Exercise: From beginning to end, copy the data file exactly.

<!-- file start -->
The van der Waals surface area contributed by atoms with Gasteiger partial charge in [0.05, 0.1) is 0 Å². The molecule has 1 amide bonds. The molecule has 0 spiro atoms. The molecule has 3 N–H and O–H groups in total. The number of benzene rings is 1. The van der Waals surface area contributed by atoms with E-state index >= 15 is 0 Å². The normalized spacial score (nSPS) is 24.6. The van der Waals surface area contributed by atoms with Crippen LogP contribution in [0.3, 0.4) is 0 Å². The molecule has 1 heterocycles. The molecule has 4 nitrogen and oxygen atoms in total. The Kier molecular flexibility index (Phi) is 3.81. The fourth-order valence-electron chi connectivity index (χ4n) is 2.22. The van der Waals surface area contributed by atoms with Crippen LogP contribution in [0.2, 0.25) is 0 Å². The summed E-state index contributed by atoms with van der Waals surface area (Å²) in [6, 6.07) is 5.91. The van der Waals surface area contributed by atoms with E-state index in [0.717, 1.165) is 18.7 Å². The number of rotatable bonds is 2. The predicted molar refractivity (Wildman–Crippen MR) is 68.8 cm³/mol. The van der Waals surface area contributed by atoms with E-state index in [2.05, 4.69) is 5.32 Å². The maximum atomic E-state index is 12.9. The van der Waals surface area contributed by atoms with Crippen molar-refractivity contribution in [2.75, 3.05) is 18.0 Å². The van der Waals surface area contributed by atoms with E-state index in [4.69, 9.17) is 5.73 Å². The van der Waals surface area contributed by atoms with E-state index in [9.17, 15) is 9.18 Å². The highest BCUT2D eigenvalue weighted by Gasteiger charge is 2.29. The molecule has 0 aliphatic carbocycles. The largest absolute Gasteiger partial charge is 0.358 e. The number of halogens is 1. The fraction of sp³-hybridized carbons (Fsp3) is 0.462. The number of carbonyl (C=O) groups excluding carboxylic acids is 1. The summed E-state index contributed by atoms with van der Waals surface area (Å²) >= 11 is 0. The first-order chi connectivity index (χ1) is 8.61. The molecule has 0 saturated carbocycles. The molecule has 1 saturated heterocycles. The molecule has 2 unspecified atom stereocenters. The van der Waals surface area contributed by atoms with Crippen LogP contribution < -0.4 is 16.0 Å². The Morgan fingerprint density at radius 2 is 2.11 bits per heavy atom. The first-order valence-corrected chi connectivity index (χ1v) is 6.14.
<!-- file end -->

The van der Waals surface area contributed by atoms with Gasteiger partial charge in [0.05, 0.1) is 0 Å². The molecule has 1 amide bonds. The molecule has 0 spiro atoms. The molecule has 3 N–H and O–H groups in total. The number of benzene rings is 1. The van der Waals surface area contributed by atoms with E-state index >= 15 is 0 Å². The normalized spacial score (nSPS) is 24.6. The van der Waals surface area contributed by atoms with Crippen LogP contribution in [0.3, 0.4) is 0 Å². The molecule has 1 heterocycles. The molecule has 4 nitrogen and oxygen atoms in total. The Kier molecular flexibility index (Phi) is 3.81. The fourth-order valence-electron chi connectivity index (χ4n) is 2.22. The van der Waals surface area contributed by atoms with Crippen LogP contribution in [0.2, 0.25) is 0 Å². The summed E-state index contributed by atoms with van der Waals surface area (Å²) in [6, 6.07) is 5.91. The van der Waals surface area contributed by atoms with E-state index in [0.717, 1.165) is 18.7 Å². The number of rotatable bonds is 2. The predicted molar refractivity (Wildman–Crippen MR) is 68.8 cm³/mol. The van der Waals surface area contributed by atoms with E-state index in [2.05, 4.69) is 5.32 Å². The maximum atomic E-state index is 12.9. The van der Waals surface area contributed by atoms with Crippen molar-refractivity contribution in [2.75, 3.05) is 18.0 Å². The van der Waals surface area contributed by atoms with E-state index in [4.69, 9.17) is 5.73 Å². The van der Waals surface area contributed by atoms with E-state index in [9.17, 15) is 9.18 Å². The highest BCUT2D eigenvalue weighted by Gasteiger charge is 2.29. The molecule has 0 aliphatic carbocycles. The largest absolute Gasteiger partial charge is 0.358 e. The number of halogens is 1. The fraction of sp³-hybridized carbons (Fsp3) is 0.462. The number of carbonyl (C=O) groups excluding carboxylic acids is 1. The summed E-state index contributed by atoms with van der Waals surface area (Å²) >= 11 is 0. The first-order chi connectivity index (χ1) is 8.61. The molecule has 0 saturated carbocycles. The molecule has 1 saturated heterocycles. The molecule has 2 unspecified atom stereocenters. The van der Waals surface area contributed by atoms with Crippen LogP contribution < -0.4 is 16.0 Å². The Morgan fingerprint density at radius 2 is 2.11 bits per heavy atom. The first-order valence-corrected chi connectivity index (χ1v) is 6.14.